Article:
How To Raise An Emotionally Intelligent Child

Emotional intelligence, is it possible? Oh
yeah, how to raise an emotionally intelligent child today at Live On
Purpose TV. I feel like I have to say it every time, what’s your job as a parent?
It’s to love them no matter what and even if. I know you’re probably getting
tired of hearing that. This is so important to love them no matter what
and even if. How to raise an emotionally intelligent child is something that we
can talk about and in the context of your loving nature as a parent, it’s
going to work a whole lot better okay so keep that in mind to love them no matter
what and even if. I got to see a movie not too long ago, Vicky and I chose to
watch this movie for a number of reasons, it’s the movie 41 which is the story of
Jackie Robinson. Jackie was one of the first African American baseball players
to actually be introduced into the major leagues of baseball and there was a lot
of resistance at the time. You remember the history and none of us are proud of
this but there was a time when African Americans in the Major League Baseball
were not welcomed and a lot of people were resistant to allowing that to
happen. Well there’s a scene in the movie where Jackie is running out onto the
field and getting ready to play the game, the spectators who are still in their
archaic racist beliefs stand up and start to angrily shake their fists and
yell obscenities and try to get his attention to make him feel embarrassed
or uncomfortable or in their mind, ideally leave the field. Shaking their
fists, turning red in the face, you can picture this, right? And if you’ve seen
the movie you know what I’m talking about. There’s a young boy who is
attending the game with his father, he’s a little puzzled by everything that’s
going on around him, he’s just there to enjoy the baseball game,
he hasn’t learned to hate people, alright. But as he’s looking around and he
sees all of this commotion going on and this hullabaloo about some player out
there that he just wants to watch play baseball, he turns and he looks at his
father who just stood up and joined the angry crowds with fists clenched and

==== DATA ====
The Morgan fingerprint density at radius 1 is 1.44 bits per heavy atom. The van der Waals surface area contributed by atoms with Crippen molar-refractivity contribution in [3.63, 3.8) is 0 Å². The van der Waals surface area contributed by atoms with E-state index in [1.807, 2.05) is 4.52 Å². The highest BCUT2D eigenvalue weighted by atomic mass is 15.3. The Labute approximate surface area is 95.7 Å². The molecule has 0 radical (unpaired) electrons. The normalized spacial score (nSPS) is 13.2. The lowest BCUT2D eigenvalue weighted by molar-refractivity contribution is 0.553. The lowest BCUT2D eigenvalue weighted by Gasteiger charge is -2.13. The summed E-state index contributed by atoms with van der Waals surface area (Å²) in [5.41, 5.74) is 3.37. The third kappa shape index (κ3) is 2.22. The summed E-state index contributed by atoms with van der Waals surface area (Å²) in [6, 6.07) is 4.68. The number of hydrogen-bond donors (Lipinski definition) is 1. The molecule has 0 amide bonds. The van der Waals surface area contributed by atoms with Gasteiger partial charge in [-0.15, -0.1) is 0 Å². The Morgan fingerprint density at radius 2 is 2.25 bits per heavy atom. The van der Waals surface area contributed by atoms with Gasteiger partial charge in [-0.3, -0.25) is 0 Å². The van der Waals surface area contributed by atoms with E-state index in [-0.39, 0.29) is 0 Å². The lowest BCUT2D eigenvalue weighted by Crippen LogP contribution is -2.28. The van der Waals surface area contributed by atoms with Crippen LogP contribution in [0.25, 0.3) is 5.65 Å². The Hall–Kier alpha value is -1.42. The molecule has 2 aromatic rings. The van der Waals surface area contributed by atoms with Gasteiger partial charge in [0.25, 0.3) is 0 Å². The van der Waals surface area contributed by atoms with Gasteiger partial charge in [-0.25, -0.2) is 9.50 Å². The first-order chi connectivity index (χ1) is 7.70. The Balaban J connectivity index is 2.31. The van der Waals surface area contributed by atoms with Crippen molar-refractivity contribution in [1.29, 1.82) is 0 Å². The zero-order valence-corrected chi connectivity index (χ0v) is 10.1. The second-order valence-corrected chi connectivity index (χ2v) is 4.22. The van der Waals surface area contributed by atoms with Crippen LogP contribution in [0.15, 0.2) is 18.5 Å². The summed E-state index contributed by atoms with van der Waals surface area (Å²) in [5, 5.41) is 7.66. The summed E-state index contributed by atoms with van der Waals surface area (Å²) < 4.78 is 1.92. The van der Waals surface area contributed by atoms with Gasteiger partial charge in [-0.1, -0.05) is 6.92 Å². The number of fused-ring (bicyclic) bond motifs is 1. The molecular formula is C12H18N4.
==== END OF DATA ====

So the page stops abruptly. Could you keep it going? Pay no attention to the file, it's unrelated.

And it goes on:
face read as he joins in the screaming and the yelling. Well as this young boy
looks up at his father and as he sees everything that’s going on around him, he
finally gets himself fired up to the point where he says “Yeah, go home!” and he
starts screaming and yelling and waving his fists as well.Why would I remember
that scene from the movie? And it was troubling to me to see that scene but it
reflects something that is so important. What are we modeling for our kids? You
know, the very best way to raise an emotionally intelligent child is to be
an emotionally intelligent parent, show them the right way. When they see you
doing all of these things, what does it teach them? And sometimes kids can’t hear
what we’re saying because what we’re doing is so loud and that’s what they’re
going to cue in on and take their lead you understand the principles, like the
ones that we teach here on this channel all the time, of positivity and choosing
love and being a decent human being, that’s the very best thing that you can
do. Now what else? Okay, I’ve got a strategy that I think is going to work
really well for you. The the rules that we set up for our kids, sometimes we try
to come up with all these rules that are hopefully going to put them in a position
where they can be more emotionally intelligent for example or more
productive or whatever it is. I think we can wear ourselves out sometimes as
parents but coming up with these exhaustive lists of rules and things
that we want our kids to do and notice something, they always are bright enough
to find something that wasn’t on the list and you don’t want to be in that
position either so I’m going to see just now three rules, three rules that we
can use for our home where we develop a family culture around emotional
intelligence which means that everyone in the family strives to follow these
three rules, here they are. Rule number one, respect yourself and others. Respect
yourself and others. Think about what this includes, it means treating people
with kindness, it means not hitting or biting or kicking or gouging or maiming,
it means using kind language when you address your mother. Okay, you see all the
things, it means not back talking. There’s all kinds of things that respect comes into
but check this out. Notice I said respect yourself and others. What does it mean to
respect ourselves? I’ve asked little kids this question.
What does it mean to respect someone? Be nice. Yeah, awesome. What if the rule, the
family rule, is to be nice to everyone? Respect yourself and others, that means
you treat yourself with as much kindness and compassion and forgiveness as you
treat other people. So what about punching my brother in the face? No,
violates rule number one, that’s not respecting others. Okay, what about
talking back to mom when she asked me to do something? No, that violates rule
number one, it’s not respecting mom. What about coming home from school and say “I
am so stupid. I’ll never get this math.” No, violation of rule number one, that’s not